In San Francisco, there are a variety of different ways that non-English languages are taught, including dual-immersion programs, bilingual programs, and pull-out programs. Taken together, these are called language pathways. A few years ago, the Arab Resource & Organizing Center (AROC), Vietnamese Youth Development Center, and Arabic and Vietnamese-speaking parents in San Francisco successfully organized a campaign to advocate for the addition of Arabic and Vietnamese language pathways. Despite unanimous school board approval of the resolution, implementation has met obstacle after obstacle.
Lara Kiswani, executive director of AROC, talked with Rethinking Schools editor Jody Sokolower about the successful organizing effort and the ways that the Jewish Community Relations Council (JCRC), racism, and xenophobia have so far kept the Arabic and Vietnamese language pathways from being rolled out.
JODY SOKOLOWER: What is your own history with Arabic?
LARA KISWANI: Arabic is written in my history, identity, and culture. I was the first of my siblings to be born in the United States, and I was raised speaking both Arabic and English. I went to English-only schools, and I was put in English language learner classes because I spoke Arabic at home.
I learned a lot about my family history and our Palestinian culture in Arabic from my grandma, who lived with us as I was growing up. On Friday evenings I attended a community-run Arabic school, and on Sunday mornings I attended a community-led Islamic school to learn to read and recite the Quran. Since then, I have continued learning on my own. I can speak, read, and write Arabic, although not as well as I would like to.
JS: Did you learn enough academic Arabic to study at a university in an Arab country?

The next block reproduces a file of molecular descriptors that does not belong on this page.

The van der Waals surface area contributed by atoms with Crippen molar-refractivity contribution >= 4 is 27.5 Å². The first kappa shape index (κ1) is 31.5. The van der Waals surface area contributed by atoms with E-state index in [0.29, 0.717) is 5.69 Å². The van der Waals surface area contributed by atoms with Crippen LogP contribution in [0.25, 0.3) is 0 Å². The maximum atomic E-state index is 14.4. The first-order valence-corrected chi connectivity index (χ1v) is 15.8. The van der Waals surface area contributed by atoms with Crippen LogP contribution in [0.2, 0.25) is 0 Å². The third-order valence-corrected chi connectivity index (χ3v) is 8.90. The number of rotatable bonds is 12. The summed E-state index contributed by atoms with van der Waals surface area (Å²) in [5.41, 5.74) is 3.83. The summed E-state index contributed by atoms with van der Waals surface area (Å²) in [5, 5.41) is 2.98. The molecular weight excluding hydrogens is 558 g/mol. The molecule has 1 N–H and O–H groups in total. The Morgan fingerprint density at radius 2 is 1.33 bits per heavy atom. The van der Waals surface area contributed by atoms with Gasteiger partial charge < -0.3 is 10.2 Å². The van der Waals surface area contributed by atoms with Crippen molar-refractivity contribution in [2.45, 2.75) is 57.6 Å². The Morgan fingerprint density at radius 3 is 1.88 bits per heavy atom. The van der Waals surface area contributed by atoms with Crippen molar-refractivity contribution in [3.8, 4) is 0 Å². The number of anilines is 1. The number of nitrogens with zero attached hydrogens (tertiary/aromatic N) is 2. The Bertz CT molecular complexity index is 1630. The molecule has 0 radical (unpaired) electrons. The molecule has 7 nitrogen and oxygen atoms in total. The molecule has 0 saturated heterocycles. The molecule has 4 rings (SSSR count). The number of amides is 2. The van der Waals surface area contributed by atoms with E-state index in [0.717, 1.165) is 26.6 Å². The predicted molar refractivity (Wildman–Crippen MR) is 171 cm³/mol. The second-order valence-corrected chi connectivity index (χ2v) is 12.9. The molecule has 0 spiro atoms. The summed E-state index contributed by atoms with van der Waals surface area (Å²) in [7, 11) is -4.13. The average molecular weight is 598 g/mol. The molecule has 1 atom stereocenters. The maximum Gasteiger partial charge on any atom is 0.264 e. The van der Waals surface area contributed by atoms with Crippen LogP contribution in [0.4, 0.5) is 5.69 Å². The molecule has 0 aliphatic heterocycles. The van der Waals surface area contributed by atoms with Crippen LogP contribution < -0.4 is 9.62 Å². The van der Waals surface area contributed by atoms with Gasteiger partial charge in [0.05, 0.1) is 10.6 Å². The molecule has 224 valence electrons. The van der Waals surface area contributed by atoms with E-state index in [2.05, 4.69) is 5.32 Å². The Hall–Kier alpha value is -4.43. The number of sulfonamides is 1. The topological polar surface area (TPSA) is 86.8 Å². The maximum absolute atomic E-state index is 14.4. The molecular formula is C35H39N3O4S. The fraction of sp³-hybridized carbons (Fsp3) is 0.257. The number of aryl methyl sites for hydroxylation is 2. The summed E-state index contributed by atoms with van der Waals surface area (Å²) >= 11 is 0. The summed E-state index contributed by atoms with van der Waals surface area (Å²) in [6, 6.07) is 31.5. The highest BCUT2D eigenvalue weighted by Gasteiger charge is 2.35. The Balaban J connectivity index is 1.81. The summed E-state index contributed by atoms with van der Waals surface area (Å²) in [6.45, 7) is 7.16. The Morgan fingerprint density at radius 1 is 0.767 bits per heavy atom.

LK: No. Although I did learn classical Arabic, most of my Arabic is conversational. I can read classical Arabic, I can understand some, and speak and write even less. I don’t have a formalized knowledge of the language.
JS: Is that fairly typical of second-generation Arabic speakers in the United States?
LK: Most Arab American youth understand conversational Arabic, but can’t communicate in Arabic. Some can speak Arabic, but can’t write or read it. Others can read and write, but only conversational Arabic. They aren’t able to understand classical Arabic, so watching the news or reading a novel is really difficult.
Why Learn Arabic?
JS: Why is learning Arabic important, not just for kids from Arabic-speaking families?
LK: It’s obvious that the Arab region is of great interest to the world for political and economic reasons. This perpetuates a contradiction: the hyper visibility and invisibility that Arabs face in the United States. What is known about Arab people, history, and culture is often based on stereotypes and racist understandings of Arab people as the “other.” Otherwise, we as a people with a history and a living culture are not seen at all. What is seen is the devastation of our region, often at the hands of the United States and Israel, and the relationship of Western military, politicians, and aid workers to our region. There is little accurate understanding of the sociopolitical landscape of the Arab region. Learning Arabic is one window into that landscape. And it is a window into the Arab world from the viewpoint of those who live and breathe it.